Simulation of Food Folate Digestion and Bioavailability of an Oxidation Product of 5-Methyltetrahydrofolate
AbstractGenerating bioavailability data from in vivo studies is time-consuming and expensive. In vitro simulation can help to investigate factors influencing bioavailability or facilitate quantifying the impact of such factors. For folates, an efficient deconjugation of polyglutamates to the corresponding monoglutamates is crucial for bioavailability and highly dependent on the food matrix. Therefore, the bioaccessibility of folates of different foodstuffs was examined using a simulated digestion model with respect to folate stability and the efficiency of deconjugation. For realistic simulated deconjugation, porcine brush border membrane was used during the phase of the simulated digestion in the small intestine. For a better understanding of folate behaviour during digestion, single folate monoglutamates were also investigated with this in vitro digestion model. The results for bioaccessibility were compared with data from a human bioavailability study. They support the idea that both stability and deconjugation have an influence on bioaccessibility and thus on bioavailability. Tetrahydrofolate is probably lost completely or at least to a high extent and the stability of 5-methyltetrahydrofolate depends on the food matrix. Additionally, 5-methyltetrahydrofolate can be oxidised to a pyrazino-s-triazine (MeFox), whose absorption in the human intestinal tract was shown tentatively. View Full-Text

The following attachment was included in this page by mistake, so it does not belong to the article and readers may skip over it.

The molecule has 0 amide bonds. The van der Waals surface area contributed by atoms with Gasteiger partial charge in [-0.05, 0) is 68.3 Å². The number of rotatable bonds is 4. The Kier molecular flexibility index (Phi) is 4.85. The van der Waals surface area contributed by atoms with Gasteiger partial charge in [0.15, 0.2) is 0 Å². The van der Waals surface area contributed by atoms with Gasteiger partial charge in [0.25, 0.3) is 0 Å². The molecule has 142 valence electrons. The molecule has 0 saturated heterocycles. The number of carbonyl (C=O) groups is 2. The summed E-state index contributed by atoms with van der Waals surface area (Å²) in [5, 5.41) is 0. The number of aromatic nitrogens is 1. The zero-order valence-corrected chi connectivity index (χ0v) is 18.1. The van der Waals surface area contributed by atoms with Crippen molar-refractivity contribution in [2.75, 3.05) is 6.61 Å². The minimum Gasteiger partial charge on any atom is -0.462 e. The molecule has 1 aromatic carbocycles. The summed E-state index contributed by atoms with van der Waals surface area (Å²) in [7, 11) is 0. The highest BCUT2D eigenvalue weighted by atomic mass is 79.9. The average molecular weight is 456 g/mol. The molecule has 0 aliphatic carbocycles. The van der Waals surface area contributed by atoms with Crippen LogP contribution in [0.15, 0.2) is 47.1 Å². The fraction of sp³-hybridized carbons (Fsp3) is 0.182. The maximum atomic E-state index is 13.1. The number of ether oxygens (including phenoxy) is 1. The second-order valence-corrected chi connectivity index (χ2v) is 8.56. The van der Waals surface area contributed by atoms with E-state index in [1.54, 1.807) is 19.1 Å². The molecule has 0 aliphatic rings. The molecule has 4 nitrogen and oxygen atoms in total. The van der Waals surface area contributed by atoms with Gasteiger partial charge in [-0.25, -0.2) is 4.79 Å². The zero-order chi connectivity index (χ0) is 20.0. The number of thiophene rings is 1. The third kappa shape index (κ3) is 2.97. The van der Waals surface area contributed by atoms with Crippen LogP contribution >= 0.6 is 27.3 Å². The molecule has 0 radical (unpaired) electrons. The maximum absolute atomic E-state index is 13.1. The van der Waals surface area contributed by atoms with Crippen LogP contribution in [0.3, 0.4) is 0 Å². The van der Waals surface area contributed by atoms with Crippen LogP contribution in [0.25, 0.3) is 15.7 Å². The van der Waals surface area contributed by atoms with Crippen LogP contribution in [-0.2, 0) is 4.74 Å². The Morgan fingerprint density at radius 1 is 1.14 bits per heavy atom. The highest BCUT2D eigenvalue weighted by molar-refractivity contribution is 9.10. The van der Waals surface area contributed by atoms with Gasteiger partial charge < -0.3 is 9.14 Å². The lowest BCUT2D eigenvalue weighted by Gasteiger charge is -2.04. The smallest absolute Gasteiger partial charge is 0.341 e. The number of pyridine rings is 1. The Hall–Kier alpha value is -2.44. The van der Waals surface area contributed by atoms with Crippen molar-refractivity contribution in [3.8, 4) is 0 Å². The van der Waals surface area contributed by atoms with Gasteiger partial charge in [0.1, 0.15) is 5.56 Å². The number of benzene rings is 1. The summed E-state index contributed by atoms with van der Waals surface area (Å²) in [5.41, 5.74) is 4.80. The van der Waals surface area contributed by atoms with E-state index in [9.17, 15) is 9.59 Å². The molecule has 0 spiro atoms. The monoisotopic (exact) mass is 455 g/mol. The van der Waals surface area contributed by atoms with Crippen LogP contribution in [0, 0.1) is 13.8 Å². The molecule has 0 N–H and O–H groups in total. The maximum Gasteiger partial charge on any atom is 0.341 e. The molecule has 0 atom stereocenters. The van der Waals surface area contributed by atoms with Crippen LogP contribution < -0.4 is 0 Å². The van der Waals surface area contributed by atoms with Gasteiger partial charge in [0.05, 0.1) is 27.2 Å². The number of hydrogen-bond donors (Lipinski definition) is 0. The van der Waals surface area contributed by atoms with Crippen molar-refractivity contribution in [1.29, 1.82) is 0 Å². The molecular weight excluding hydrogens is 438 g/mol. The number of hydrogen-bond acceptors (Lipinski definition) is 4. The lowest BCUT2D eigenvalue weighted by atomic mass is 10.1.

- Supplementary File 1:
Supplementary (ZIP, 91 KB)
Share & Cite This Article
Ringling, C.; Rychlik, M. Simulation of Food Folate Digestion and Bioavailability of an Oxidation Product of 5-Methyltetrahydrofolate. Nutrients 2017, 9, 969.
Ringling C, Rychlik M. Simulation of Food Folate Digestion and Bioavailability of an Oxidation Product of 5-Methyltetrahydrofolate. Nutrients. 2017; 9(9):969.Chicago/Turabian Style
Ringling, Christiane; Rychlik, Michael. 2017. "Simulation of Food Folate Digestion and Bioavailability of an Oxidation Product of 5-Methyltetrahydrofolate." Nutrients 9, no. 9: 969.
Note that from the first issue of 2016, MDPI journals use article numbers instead of page numbers. See further details here.